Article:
CELINE Dion, Michael Buble and Justin Bieber may be near the top of any list of famous Canadians, but for the Ospreys' new wing import from Alberta, the achievements of Gareth Rees, Rod Snow, John Tait and Dan Baugh should not be forgotten.
The quartet all managed to achieve what Jeff Hassler will be to aiming to do over the next three seasons, namely make a huge success out of playing rugby in Wales.
Rees is Canada's most famous rugby player of all time, securing his place in Maple Leaf legend by kicking the winning conversion that secured their 26-24 victory over Wales in 1993. The son of former Maesteg player Alan Rees, he went on to score 603 points from 47 appearances for Newport. His time in Wales was an unqualified success.
Much the same could be said of the stints put in by Tait, Snow and Baugh, three stalwarts who settled out east and made a significant impression, with Baugh involved in the Welsh national team's coaching set-up.
It is asking a lot for Hassler to get anywhere near where that lot set the bar, but the 21-year-old is suitably inspired as he starts a three-year spell with the Ospreys.
Before the youngster came over to Wales, Rees even gave the four-cap player words of encouragement.
"Gareth is a legend of Canadian rugby and he told me what a great opportunity this was because the Ospreys are good every year and are always competing at the top level," said Hassler.
"Whether I participate straight away or develop, he said the time over here would only be good for me and for Canadian rugby.
"With people like Gareth and the others, there's a ton of connections between Canada and Wales at rugby. Two of the national team's coaches, Geraint John and Clive Griffiths, are also Welsh.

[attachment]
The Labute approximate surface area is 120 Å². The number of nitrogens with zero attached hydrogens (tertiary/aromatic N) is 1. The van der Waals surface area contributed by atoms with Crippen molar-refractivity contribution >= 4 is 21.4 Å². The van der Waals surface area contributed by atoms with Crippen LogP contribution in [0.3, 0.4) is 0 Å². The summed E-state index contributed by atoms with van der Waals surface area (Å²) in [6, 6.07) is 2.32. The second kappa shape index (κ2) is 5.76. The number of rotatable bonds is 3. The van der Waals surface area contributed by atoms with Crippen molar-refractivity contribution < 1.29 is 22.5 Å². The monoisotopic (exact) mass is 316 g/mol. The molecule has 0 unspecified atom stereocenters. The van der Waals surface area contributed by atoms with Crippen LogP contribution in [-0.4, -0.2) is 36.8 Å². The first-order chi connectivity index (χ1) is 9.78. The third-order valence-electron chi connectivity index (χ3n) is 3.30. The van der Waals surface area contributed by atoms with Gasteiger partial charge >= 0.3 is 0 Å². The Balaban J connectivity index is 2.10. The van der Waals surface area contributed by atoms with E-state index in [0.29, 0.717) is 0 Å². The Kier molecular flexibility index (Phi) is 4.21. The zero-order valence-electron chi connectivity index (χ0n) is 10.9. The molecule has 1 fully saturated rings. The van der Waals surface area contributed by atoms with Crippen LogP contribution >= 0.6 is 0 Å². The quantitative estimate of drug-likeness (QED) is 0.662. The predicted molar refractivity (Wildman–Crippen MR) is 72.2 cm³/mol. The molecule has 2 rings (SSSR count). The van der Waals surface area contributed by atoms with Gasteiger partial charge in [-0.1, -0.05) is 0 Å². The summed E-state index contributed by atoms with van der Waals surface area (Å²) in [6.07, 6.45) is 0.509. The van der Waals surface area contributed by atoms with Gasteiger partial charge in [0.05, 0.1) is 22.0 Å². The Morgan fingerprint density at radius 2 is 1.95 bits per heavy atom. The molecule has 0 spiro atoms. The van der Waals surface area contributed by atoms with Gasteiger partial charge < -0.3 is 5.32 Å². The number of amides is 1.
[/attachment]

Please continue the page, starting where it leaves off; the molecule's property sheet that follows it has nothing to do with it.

"I just want to do as well as I can.
"The first game I played for Canada Under-17s was against the Ospreys at the Liberty, so it's been a full 360 degrees coming back here and being part of it all over again."
Hassler doesn't claim to be the finished article, but he has played international rugby and he is likely to be called on early in the season with Hanno Dirksen injured.
The Ospreys have Eli Walker on one wing and could ask Tom Habberfield, Ross Jones or Ben John to figure out wide, as they did last season, but those three are not specialist wings, meaning there could be an opportunity for Hassler to show what he can do.
"I'd say I'm more of a go-forward, direct ball-carrier who likes to be physical and play with power," said Hassler.
"The Ospreys have some good wings, but I'm assuming that if they brought me over as a power runner, they are looking to be a bit more dynamic out wide, and, hopefully, I can bring that to them.
"We'll just see how it goes."
Hassler is following in the footsteps of some illustrious names at the Ospreys, with wings Shane Williams and Tommy Bowe having represented the region with distinction.
"It's something to live up to," he laughed.
"There may be a bit of pressure, but I just want to develop and become a top-level player myself.
"The main goal is to do myself justice and help the team.
"If I can get to play in a tournament like the Heineken Cup I will feel I have made a big step in my career."
Hailing from Okotoks in Alberta, Hassler caught the eye with his form in a sevens tournament and the Ospreys' coaches believe he can be developed.
"They spoke to Geraint John and it went from there," he added. "It just seemed like it would be a good fit for me.
"As soon as the press release about the signing went out, there were tons and tons of Ospreys supporters welcoming me. So far, everyone has been super-good. It's been an easy transition."